This analysis would not handle the transient heat transfer analysis within the material inside the container.
After this, I seem to have gotten Q though i dont know what is the exact standard unit. How will i convert this to temp per unit time?

Sorry if im a bit pushy on the questions T_T
Show us what you did.

russ_watters
Mentor
Could you link me to that. :) im really quite slow on this topic. :(
The thread is a bit long and complicated:
How can ice cool an alcoholic drink below 0°C?

But the technique is simple: put a measured amount of hot (or cold) water in the container and use either a data logger or thermometer to measure the temperature at regular intervals for a couple of hours.

I found that hot water doesn't quite follow Newton's law of cooling because of convection and evaporation, whereas cold water does better. With cold water, you may find the external convection weak enough to neglect and just focus on the styrofoam's conduction.

It neglects it. As I said, the analysis only bounds the answer. If you want to include heat conduction in the material and its thickness, the model becomes significantly more complicated (but doable).

This analysis would not handle the transient heat transfer analysis within the material inside the container.

Show us what you did.
I think i did my calculations wrong again T_T
Below is the snap of my calculation. Another thing sir, i seem to have found a new reference, can you verify it if you have the time if this relates to my problem :)
http://www.fao.org/docrep/006/y5013e/y5013e0a.htm

The thread is a bit long and complicated:
How can ice cool an alcoholic drink below 0°C?

But the technique is simple: put a measured amount of hot (or cold) water in the container and use either a data logger or thermometer to measure the temperature at regular intervals for a couple of hours.

I found that hot water doesn't quite follow Newton's law of cooling because of convection and evaporation, whereas cold water does better. With cold water, you may find the external convection weak enough to neglect and just focus on the styrofoam's conduction.

Thanks for the reply :) Yes I will still do that kind of testing at certain time where i would put a thermometer or data logger in the container to see how long will the temperature last. But I would like to know the estimated time on how long it could last with computation :)

I would like to also ask if those commercially available ice container have a computation on how long the temperature would be inside. Since that is how i am designing it. :)

russ_watters
Mentor
Well, commercial containers don't tend to have advertised specs like that. But in my experiment with 400ml of water, I got about 0.15 W/K. If it is wrapped with 30 sq cm of 0.5 cm thick styrofoam, that would be .24 W/m - K. So that's in the ballpark of what engineering toolbox gives you.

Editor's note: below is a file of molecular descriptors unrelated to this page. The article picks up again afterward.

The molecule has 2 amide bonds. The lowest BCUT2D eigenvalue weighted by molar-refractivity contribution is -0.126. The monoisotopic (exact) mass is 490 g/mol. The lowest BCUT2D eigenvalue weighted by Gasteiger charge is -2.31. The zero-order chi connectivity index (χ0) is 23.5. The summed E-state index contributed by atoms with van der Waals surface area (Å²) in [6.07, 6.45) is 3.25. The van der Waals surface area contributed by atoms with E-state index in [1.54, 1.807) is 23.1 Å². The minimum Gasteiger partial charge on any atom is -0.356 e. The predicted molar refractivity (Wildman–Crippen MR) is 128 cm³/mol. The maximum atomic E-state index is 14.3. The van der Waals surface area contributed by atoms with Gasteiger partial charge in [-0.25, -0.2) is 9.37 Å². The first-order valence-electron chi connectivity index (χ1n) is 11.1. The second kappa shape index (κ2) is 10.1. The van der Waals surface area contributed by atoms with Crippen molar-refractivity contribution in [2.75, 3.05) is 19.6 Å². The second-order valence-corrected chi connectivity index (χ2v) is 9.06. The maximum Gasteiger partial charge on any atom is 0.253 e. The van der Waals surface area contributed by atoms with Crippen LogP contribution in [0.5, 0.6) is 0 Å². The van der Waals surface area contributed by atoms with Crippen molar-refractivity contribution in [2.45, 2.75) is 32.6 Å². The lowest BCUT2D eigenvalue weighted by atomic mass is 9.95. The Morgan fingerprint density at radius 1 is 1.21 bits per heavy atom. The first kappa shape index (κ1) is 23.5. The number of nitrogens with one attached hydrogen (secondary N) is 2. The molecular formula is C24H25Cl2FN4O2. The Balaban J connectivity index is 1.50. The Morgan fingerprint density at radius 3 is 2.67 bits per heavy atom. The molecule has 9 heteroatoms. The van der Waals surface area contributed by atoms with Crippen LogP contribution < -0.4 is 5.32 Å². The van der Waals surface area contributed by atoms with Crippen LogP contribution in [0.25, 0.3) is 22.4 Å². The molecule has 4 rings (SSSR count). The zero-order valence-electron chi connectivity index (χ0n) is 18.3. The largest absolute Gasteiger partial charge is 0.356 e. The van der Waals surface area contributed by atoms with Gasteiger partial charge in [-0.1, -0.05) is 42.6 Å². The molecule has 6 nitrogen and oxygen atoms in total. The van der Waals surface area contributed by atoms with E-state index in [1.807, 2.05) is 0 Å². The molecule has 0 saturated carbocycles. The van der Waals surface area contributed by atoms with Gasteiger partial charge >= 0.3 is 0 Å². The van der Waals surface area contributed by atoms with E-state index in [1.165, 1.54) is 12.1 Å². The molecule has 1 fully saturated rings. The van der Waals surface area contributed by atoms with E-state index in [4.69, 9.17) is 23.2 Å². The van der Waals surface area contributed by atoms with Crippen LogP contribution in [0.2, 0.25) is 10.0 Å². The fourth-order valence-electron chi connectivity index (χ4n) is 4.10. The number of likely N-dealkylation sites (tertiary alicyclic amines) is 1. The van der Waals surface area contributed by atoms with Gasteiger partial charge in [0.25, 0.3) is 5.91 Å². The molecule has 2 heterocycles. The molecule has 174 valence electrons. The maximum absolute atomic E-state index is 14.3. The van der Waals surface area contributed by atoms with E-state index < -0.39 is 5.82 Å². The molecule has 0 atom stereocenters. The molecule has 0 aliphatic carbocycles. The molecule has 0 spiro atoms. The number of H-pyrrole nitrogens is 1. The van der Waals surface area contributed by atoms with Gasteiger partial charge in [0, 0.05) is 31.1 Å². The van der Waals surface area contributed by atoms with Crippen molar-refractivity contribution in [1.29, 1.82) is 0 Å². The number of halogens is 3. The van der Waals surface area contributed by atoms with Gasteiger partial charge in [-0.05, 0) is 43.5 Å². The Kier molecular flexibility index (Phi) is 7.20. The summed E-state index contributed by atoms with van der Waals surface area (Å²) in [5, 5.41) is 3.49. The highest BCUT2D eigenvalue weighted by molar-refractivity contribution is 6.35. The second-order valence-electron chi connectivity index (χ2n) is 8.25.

Well, commercial containers don't tend to have advertised specs like that. But in my experiment with 400ml of water, I got about 0.15 W/K. If it is wrapped with 30 sq cm of 0.5 cm thick styrofoam, that would be .24 W/m - K. So that's in the ballpark of what engineering toolbox gives you.
Oh ok. Thanks. I'll try your experiment and observe a little later but as of now ill try sir chester's guide also about newton's cooling law

Update: i guess about now i seem to have found newtons law of cooling as a guide to answer my question as what chester said and i will try to mix it up with the link i posted above. Hopefully i can finish it within tomorrow if i would have spare time.

Once again i'd like to thank mr chester and mr. Russ for helping me. Hopefully i wouldnt encounter anymore problems.

Did you assume that the solid block of ice completely fills the chamber in the initial state? By assuming that all the material inside the container is well-mixed, you are obtaining a lower bound to the amount of time needed to raise the temperature. This will give you the minimum time needed to achieve a given temperature. This assumption transforms the problem at hand into a Newton cooling problem. To get the temperature as a function of the amount of heat added, you need to recognize that first that the contents stays at 0 C until all the ice melts and then the temperature rises. You need to work with the latent heat of melting and the heat capacity of liquid water (the latter once all the ice has melted).

Sorry to bug you again sir, in the equation of newton's law of cooling. Can i use the K for my material? if so, what unit should i be following. Assuming I have my temperatures as Celsius and my time as minutes. What would be the unit I would use for K?